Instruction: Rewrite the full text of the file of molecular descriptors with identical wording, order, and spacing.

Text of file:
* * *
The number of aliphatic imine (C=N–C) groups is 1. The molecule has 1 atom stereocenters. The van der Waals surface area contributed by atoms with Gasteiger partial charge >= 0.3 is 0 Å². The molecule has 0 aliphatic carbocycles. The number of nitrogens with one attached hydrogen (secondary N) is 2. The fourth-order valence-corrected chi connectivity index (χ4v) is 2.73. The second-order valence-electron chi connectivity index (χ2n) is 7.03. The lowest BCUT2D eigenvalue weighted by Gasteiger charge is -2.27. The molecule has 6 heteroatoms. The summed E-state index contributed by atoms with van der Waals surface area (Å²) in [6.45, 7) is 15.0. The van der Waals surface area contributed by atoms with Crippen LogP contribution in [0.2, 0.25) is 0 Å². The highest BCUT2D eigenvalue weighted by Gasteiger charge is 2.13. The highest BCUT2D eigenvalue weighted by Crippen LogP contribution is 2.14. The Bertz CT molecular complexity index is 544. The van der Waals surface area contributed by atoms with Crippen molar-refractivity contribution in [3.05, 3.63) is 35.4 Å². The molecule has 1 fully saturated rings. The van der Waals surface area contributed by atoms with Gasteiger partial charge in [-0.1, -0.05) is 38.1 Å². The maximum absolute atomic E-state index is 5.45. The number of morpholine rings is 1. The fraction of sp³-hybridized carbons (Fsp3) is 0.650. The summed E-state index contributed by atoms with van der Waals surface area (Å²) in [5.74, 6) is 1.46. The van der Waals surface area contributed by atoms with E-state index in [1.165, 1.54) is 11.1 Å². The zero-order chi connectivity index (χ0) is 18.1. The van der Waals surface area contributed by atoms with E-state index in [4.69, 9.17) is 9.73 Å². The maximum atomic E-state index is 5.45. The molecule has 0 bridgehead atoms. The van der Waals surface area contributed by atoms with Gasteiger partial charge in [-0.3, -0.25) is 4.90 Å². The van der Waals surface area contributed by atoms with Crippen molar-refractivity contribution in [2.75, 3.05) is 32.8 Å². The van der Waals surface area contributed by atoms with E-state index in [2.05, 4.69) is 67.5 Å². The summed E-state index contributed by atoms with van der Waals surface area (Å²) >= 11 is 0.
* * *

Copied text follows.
The number of aliphatic imine (C=N–C) groups is 1. The molecule has 1 atom stereocenters. The van der Waals surface area contributed by atoms with Gasteiger partial charge >= 0.3 is 0 Å². The molecule has 0 aliphatic carbocycles. The number of nitrogens with one attached hydrogen (secondary N) is 2. The fourth-order valence-corrected chi connectivity index (χ4v) is 2.73. The second-order valence-electron chi connectivity index (χ2n) is 7.03. The lowest BCUT2D eigenvalue weighted by Gasteiger charge is -2.27. The molecule has 6 heteroatoms. The summed E-state index contributed by atoms with van der Waals surface area (Å²) in [6.45, 7) is 15.0. The van der Waals surface area contributed by atoms with Crippen LogP contribution in [0.2, 0.25) is 0 Å². The highest BCUT2D eigenvalue weighted by Gasteiger charge is 2.13. The highest BCUT2D eigenvalue weighted by Crippen LogP contribution is 2.14. The Bertz CT molecular complexity index is 544. The van der Waals surface area contributed by atoms with Crippen molar-refractivity contribution in [3.05, 3.63) is 35.4 Å². The molecule has 1 fully saturated rings. The van der Waals surface area contributed by atoms with Gasteiger partial charge in [-0.1, -0.05) is 38.1 Å². The maximum absolute atomic E-state index is 5.45. The number of morpholine rings is 1. The fraction of sp³-hybridized carbons (Fsp3) is 0.650. The summed E-state index contributed by atoms with van der Waals surface area (Å²) in [5.74, 6) is 1.46. The van der Waals surface area contributed by atoms with E-state index in [1.165, 1.54) is 11.1 Å². The zero-order chi connectivity index (χ0) is 18.1. The van der Waals surface area contributed by atoms with E-state index in [4.69, 9.17) is 9.73 Å². The maximum atomic E-state index is 5.45. The molecule has 0 bridgehead atoms. The van der Waals surface area contributed by atoms with Gasteiger partial charge in [-0.3, -0.25) is 4.90 Å². The van der Waals surface area contributed by atoms with Crippen molar-refractivity contribution in [2.75, 3.05) is 32.8 Å². The van der Waals surface area contributed by atoms with E-state index in [2.05, 4.69) is 67.5 Å². The summed E-state index contributed by atoms with van der Waals surface area (Å²) >= 11 is 0.